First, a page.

When we talk about Windows Clustering, we are always talking about the need for High Availability. Clustering is the way we achieve High Availability in the event of a hardware failure of one of your servers. Clustering ensures that your roles or workloads fail over to another node so users can continue to work.
What is a Failover Cluster?
A failover cluster is a group of independent computers that work together to increase the availability and scalability of clustered roles (formerly called clustered applications and services). The clustered servers (called nodes) are connected by physical cables and by software. If one or more of the cluster nodes fail, other nodes begin to provide service (a process known as failover). In addition, the clustered roles are proactively monitored to verify that they are working properly. If they are not working, they are restarted or moved to another node. Failover clusters also provide Cluster Shared Volume (CSV) functionality that provides a consistent, distributed namespace that clustered roles can use to access shared storage from all nodes. With the Failover Clustering feature, users experience a minimum of disruptions in service.
That definition came directly from our Failover Clustering Overview document located here and it also talks in detail, about the practical applications of clustering and the requirements of a clustered environment. Another thing I want to clarify; Clustering does not require System Center. Windows Server has a lot of clustering capabilities included in the product. System Center is beneficial when you have a large number of servers to manage, but in the SMB space, System Center is not needed.
What can I use a Windows Cluster for?
At this point, you may be asking, What can I use a Windows Cluster for? As I mentioned, you’ll use a Windows Cluster, when High Availability is needed. I use my Windows Cluster primarily for virtual machines. I also have a Highly Available share setup. Highly Available shares are another benefit of Clustering and provide the ability for a share to exist even through a hardware failure. Earlier, Steve talked about DFS and its ability to persist even through a hardware failure. Clustering is another way to achieve this same objective, but for more than just file shares.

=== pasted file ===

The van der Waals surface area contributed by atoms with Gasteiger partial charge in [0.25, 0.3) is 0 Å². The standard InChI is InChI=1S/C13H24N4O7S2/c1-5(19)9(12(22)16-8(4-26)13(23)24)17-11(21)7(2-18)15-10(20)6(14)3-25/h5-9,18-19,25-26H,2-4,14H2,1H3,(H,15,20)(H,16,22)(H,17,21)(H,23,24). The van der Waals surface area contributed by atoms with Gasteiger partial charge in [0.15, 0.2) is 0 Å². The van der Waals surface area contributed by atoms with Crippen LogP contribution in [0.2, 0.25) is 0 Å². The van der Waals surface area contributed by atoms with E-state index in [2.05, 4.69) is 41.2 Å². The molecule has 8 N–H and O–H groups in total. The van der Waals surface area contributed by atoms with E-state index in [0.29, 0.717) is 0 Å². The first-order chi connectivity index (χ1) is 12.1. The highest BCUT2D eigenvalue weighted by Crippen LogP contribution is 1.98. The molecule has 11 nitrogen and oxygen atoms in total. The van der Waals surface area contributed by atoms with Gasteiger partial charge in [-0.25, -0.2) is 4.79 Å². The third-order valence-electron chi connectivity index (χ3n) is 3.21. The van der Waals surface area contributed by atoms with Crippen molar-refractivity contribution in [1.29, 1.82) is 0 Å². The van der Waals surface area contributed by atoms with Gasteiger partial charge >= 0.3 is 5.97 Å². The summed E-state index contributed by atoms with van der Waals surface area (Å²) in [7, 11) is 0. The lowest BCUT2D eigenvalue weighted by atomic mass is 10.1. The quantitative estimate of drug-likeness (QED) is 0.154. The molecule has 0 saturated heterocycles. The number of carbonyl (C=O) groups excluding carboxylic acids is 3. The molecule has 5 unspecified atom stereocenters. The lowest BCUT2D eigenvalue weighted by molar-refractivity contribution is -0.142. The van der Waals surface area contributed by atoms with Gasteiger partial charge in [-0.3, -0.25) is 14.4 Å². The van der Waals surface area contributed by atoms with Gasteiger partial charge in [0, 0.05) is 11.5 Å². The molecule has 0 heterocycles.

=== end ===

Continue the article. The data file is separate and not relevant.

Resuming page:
What’s new in 2012 R2?
If you are familiar with Clustering from prior versions of Windows Server, we have a great document that calls out the new capabilities in Windows Server 2012 R2 Clustering.
How do I know it really works?
One of the items I really like about our clustering capability is the validation of the actual cluster before you put your cluster in production. As an implementer, how do you verify that you implemented a solution properly? You test it, how long can that take? and what if you forgot something? With Windows Server Clustering, we have the Validate a Configuration Wizard to ensure your cluster is setup and working properly, before you bet your product environment on it. You can find the details on validation here.
What type of hardware is Available?
Of course, by the definition above, clustering requires more than one server and some type of shared storage. Shared storage means that both servers can simultaneous access the storage. Shared storage, like a SAN, can be expensive, but there are other options; options like a Cluster in a Box (CiB). I blogged about the cluster in a box a couple years ago here, and this unit is still running like a champ. If you want to go down the path of a CiB, we even have a CiB validation kit here. While I honestly don’t think you’ll want to build your own CiB, you will want to check out some of the validated solutions on the right hand side of the page.
When you think about delivering on-premises workloads for your customers, remember that a Windows Cluster can deliver a resilient solution at an economical cost.
Please check out our whole series on Windows Server 2012 R2 at https://aka.ms/ts2windowsserver2012r2
Until next time,